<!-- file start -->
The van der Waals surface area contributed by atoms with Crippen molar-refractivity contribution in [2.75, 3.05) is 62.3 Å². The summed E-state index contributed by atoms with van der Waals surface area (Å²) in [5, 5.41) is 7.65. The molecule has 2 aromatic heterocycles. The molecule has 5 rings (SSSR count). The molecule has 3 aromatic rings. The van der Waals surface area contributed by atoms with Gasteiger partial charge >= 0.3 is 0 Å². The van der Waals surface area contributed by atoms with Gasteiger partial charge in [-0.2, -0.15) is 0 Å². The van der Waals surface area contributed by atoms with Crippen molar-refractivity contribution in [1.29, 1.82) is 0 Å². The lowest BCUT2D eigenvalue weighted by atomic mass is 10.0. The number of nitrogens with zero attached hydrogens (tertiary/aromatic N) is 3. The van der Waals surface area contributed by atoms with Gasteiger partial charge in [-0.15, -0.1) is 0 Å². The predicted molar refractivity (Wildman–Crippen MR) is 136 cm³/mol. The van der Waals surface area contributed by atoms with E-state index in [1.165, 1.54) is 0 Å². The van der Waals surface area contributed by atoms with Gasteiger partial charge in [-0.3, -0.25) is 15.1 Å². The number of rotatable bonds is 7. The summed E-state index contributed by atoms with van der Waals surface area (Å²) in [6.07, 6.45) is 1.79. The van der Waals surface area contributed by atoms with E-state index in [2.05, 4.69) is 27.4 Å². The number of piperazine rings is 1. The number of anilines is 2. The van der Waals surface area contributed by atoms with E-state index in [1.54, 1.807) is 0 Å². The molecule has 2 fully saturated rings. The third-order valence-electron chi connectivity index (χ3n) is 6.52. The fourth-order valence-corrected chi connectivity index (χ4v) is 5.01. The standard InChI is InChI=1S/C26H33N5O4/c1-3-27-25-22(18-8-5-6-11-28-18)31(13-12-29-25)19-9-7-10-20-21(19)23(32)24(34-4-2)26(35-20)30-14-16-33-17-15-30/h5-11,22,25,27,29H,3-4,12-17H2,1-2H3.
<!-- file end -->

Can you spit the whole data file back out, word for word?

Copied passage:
The van der Waals surface area contributed by atoms with Crippen molar-refractivity contribution in [2.75, 3.05) is 62.3 Å². The summed E-state index contributed by atoms with van der Waals surface area (Å²) in [5, 5.41) is 7.65. The molecule has 2 aromatic heterocycles. The molecule has 5 rings (SSSR count). The molecule has 3 aromatic rings. The van der Waals surface area contributed by atoms with Gasteiger partial charge >= 0.3 is 0 Å². The van der Waals surface area contributed by atoms with Gasteiger partial charge in [-0.2, -0.15) is 0 Å². The van der Waals surface area contributed by atoms with Crippen molar-refractivity contribution in [1.29, 1.82) is 0 Å². The lowest BCUT2D eigenvalue weighted by atomic mass is 10.0. The number of nitrogens with zero attached hydrogens (tertiary/aromatic N) is 3. The van der Waals surface area contributed by atoms with Gasteiger partial charge in [-0.15, -0.1) is 0 Å². The predicted molar refractivity (Wildman–Crippen MR) is 136 cm³/mol. The van der Waals surface area contributed by atoms with E-state index in [1.165, 1.54) is 0 Å². The van der Waals surface area contributed by atoms with Gasteiger partial charge in [-0.3, -0.25) is 15.1 Å². The number of rotatable bonds is 7. The summed E-state index contributed by atoms with van der Waals surface area (Å²) in [6.07, 6.45) is 1.79. The van der Waals surface area contributed by atoms with E-state index in [2.05, 4.69) is 27.4 Å². The number of piperazine rings is 1. The number of anilines is 2. The van der Waals surface area contributed by atoms with E-state index in [1.54, 1.807) is 0 Å². The molecule has 2 fully saturated rings. The third-order valence-electron chi connectivity index (χ3n) is 6.52. The fourth-order valence-corrected chi connectivity index (χ4v) is 5.01. The standard InChI is InChI=1S/C26H33N5O4/c1-3-27-25-22(18-8-5-6-11-28-18)31(13-12-29-25)19-9-7-10-20-21(19)23(32)24(34-4-2)26(35-20)30-14-16-33-17-15-30/h5-11,22,25,27,29H,3-4,12-17H2,1-2H3.